Wednesday, March 31, 2021

Today by Rachel Withers

The first ‘scalp’
How is it that only one MP has fallen?

Image of Nationals MP Michael Johnsen, who has quit NSW parliament. Image supplied by Michael Johnsen / AAP Image

Nationals MP Michael Johnsen, who has quit NSW parliament. Image supplied by Michael Johnsen / AAP Image

Disgraced NSW Nationals MP Michael Johnsen has resigned, marking the first time any politician has stepped down during the entire sorry saga that has engulfed Australian politics over the past seven weeks. His resignation – over allegations he sexually assaulted a sex worker in the Blue Mountains (allegations he denies) and lewd texts he sent her, some during Question Time, including one offering her $1000 for sex in Parliament House – came after his party leader, NSW Deputy Premier John Barilaro, called for his resignation, thereby setting an example for the federal government on what to do when an MP you rely on for numbers has behaved unconscionably. “We were elected to lead and to uphold a standard,” Barilaro told Sky News, after host Laura Jayes drew a comparison with the situation concerning disgraced federal MP Andrew Laming, who has not been asked to resign by the federal government. “I’d rather stand here doing the right thing than worrying about a majority in government,” said Barilaro, noting the NSW government was no different to the federal government in having a slim majority. (The Coalition won 48 out of 93 seats at the last state election; the Nationals hold Johnsen’s seat of Upper Hunter by a much smaller margin than the Liberals hold Bowman.) This neat sequence of events – Barilaro calling for the resignation of one of his (former) MPs, and that resignation being offered up the following day – puts to rest claims from federal Coalition figures that there is nothing Morrison can do about Laming, because he was elected by the people of Bowman. Barilaro’s intervention worked. The federal government could act; it is choosing not to.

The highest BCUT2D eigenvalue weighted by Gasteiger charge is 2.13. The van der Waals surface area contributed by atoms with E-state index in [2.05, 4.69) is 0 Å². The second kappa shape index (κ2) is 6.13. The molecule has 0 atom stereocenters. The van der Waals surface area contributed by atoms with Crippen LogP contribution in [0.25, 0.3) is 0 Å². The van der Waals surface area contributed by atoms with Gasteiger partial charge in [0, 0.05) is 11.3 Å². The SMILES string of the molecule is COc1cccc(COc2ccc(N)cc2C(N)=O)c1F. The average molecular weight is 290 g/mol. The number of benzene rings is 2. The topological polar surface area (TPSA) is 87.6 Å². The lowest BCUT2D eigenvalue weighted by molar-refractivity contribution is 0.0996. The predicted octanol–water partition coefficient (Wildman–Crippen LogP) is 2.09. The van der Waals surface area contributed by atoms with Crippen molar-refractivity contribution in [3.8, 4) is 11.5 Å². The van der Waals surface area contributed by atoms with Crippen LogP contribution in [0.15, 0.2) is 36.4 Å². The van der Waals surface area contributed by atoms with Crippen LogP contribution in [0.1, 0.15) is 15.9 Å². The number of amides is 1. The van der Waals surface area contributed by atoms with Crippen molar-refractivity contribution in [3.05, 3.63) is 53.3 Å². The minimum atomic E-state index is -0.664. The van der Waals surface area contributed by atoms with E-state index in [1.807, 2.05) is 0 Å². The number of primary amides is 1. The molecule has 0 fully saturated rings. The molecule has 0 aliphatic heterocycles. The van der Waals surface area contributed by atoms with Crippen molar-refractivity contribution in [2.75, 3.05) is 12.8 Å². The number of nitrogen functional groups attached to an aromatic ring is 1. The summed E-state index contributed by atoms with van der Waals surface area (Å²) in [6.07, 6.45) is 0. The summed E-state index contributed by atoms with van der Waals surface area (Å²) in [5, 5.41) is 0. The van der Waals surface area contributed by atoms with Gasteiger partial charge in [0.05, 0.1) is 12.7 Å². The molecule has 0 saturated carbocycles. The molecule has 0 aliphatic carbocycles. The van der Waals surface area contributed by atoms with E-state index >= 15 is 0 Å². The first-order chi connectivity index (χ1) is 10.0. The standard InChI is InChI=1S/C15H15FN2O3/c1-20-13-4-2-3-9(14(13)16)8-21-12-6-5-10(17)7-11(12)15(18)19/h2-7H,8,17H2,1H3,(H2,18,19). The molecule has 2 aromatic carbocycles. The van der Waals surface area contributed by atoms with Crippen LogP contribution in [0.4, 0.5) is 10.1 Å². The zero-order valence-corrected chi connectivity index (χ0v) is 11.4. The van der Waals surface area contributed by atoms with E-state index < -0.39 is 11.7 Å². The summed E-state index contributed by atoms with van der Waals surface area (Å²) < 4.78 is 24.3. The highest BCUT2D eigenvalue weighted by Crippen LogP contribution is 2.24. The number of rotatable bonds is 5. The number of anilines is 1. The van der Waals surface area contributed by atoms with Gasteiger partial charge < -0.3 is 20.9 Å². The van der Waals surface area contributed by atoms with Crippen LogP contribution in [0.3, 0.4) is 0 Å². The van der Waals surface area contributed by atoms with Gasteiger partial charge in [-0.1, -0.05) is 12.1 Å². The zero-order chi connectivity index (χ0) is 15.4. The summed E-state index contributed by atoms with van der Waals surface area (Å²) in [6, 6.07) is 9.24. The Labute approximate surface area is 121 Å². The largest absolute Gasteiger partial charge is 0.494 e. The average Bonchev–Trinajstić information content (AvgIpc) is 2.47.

Johnsen’s resignation is a welcome move, but it’s simply astounding that this is the first time a politician has been forced to relinquish their position throughout this crisis – and that Laming still hasn’t. While two federal Liberal staffers have lost their jobs in the past few weeks (one resigned for calling Tasmanian Greens Leader Cassy O’Connor a “meth-head cunt”, another was fired for filming himself masturbating on the desk of a female MP), none of the elected officials so far accused of misconduct, rape or revolting comments have faced any kind of consequences. (Lest someone suggest Christian Porter’s removal from the attorney-general portfolio constitutes consequences, Morrison insists this was only done to resolve a conflict of interest.) The bar for what kind of behaviour politicians can engage in (or allegedly engage in) without having to step down (or even be asked to step down) has now been set, and it is depressingly low: allegedly raping a sex worker, plus sexting from within the chamber.

As the ABC’s Laura Tingle noted early in this calamity, politicians used to resign over scandals all the time. “But prime ministers have become increasingly reluctant to deliver what is known in politics as a ‘scalp’ to the Opposition, even in much more serious cases,” she said. Since that March 2 bulletin, things have only gotten worse.

Just some of the things politicians have been accused of in the past few weeks, without facing consequences, include: violently raping a woman who later went on to kill herself; victim-blaming and slut-shaming an alleged rape victim; misleading parliament; weaponising an anonymous (and false) allegation to deflect blame and settle a score; harassing a woman to the brink of suicide; hiding in the bushes to take photos of a woman; taking a photo of a woman while she is bent over at work. None of these allegations cut it, apparently – even the last three, which have all been alleged against the same man. Former prime minister Malcolm Turnbull today joined calls for Morrison to kick Laming out of the party, but the Liberal leadership, including Minister for Women Marise Payne, has continued to dig in, resisting pressure to do so. If he does ultimately resign in disgrace, it won’t be because of them. It’s no wonder only 22 per cent of Australians believe politicians act in the public interest, according to the annual Next25 Navigator Public Interest Index, published this morning.